Monday, March 24, 2014

Thoughts From Trac 2014 Part 1: Postmodernism's Rules

Diebenkorn Girl With Plant
Hopper Western Motel
Diebenkorn Seated Woman Green Interior

Hopper Intermission
Although in many ways a division already exists, put firmly in place by our educational and cultural institutions, let me start by saying that I do not feel the need to hold postmodern art and representational art in opposition to each other. The history of art can be seen as cyclical and we can draw from many traditions. Art movements can be seen as a continuum; as something that is relative to the taste, development, and character of the artist and the viewer, and just as with temperatures, where there is no line that distinguishes where hot stops and cold begins, there does not need to be a line defining where postmodernism stops and representationalism begins.

That said, I found much to agree with in some of the discussions at TRAC; and language that describes and clarifies the mechanics at play that have often left me feeling at odds with large segments of the art world.

The rules of Postmodernism, how art is defined and judged in our times, were defined: self -referential, ironic, unemotional, using distancing objectivity, and innovative – it must always be something that’s never been done before.

Keynote speaker Roger Scruton bemoaned the"jokes" in contemporary art; Marcel Duchamp's urinal, Koon’s Balloon dog, Hirst’s pickled animals, and he spoke of kitsch in the negative sense of the word.

Koons Balloon Dog
Scruton:
“Current society is a culture of self loathing permeated with violence and objectification. “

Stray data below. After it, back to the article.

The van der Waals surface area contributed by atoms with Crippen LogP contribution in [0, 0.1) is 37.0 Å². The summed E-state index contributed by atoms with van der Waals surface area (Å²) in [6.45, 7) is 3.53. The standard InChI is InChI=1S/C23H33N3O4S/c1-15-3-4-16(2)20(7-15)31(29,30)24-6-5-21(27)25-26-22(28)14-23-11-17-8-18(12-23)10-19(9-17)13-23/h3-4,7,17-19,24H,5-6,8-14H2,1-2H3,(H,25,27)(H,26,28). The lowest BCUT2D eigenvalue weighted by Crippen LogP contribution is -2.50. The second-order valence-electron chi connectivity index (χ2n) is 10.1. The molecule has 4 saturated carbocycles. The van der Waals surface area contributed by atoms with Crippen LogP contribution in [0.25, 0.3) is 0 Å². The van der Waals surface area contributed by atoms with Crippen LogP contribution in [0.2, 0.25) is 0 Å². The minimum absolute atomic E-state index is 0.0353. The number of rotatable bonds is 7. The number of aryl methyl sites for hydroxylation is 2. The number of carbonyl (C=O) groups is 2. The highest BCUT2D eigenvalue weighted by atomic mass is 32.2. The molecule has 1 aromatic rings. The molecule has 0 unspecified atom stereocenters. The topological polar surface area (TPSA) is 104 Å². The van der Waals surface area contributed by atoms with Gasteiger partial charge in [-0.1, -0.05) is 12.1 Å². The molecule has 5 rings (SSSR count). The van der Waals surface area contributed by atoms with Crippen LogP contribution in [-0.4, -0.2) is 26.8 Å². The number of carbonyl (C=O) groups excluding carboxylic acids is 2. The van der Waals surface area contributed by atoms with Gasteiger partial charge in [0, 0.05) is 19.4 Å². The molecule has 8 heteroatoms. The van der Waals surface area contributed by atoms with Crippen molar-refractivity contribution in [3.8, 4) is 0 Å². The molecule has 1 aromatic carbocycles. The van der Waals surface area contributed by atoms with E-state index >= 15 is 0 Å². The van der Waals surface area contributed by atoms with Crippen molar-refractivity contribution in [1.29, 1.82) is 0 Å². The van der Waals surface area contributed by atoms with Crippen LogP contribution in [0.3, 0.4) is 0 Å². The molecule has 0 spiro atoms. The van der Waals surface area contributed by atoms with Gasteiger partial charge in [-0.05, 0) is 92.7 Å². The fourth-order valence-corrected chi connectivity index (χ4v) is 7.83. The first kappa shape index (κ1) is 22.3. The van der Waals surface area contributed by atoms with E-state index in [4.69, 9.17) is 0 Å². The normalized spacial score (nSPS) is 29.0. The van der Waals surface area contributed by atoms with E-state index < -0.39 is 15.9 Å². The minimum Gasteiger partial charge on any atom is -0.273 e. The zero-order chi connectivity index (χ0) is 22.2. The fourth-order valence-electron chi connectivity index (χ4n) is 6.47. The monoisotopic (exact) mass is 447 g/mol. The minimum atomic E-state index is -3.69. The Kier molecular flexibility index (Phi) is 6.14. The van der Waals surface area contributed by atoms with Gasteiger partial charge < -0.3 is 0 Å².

“Kitsch is fake emotion, demands less of the viewer, it is easier to deal with.”
“Jeff Koons’ pre-emptive kitsch, pretense on all levels, so ostentatiously kitsch one hesitates to judge it.” And quoting Oscar Wilde, “Cynics know the price of everything, but the value of nothing.”

I appreciate a good joke as much as the next person, however I've also observed how the class clown uses humor to distance, to cloak and defend against genuine feelings and interaction. While there is undeniable cleverness in much contemporary art and often notable intelligence, I understand that irony's power is destructive and after awhile all the jokes become worn out and tiring. I'm just left wondering, is that it? There must be more to art than endless cerebral kidding around.

Banksy No Future
So where does today’s representational painter fit in to this postmodern art world?

To be continued …


4 comments:

Rebecca Bush said...

I'm looking forward to hearing more about this conference and what you thought about it. One of my friends from Seattle was there as well.

Katherine Kean said...

Hi Rebecca, more is coming. It's taken a bit to collect my thoughts.

That's great that your friend from Seattle was there - I'd love to know what they thought too.

There were people there from all over.

Kathryn Hansen said...

very interesting, I look forward to Thursdays post. I do tend to agree with his assessment of modern art, it's really not bag either.

Katherine Kean said...

Kathryn, it was an interesting conference with many present in agreement.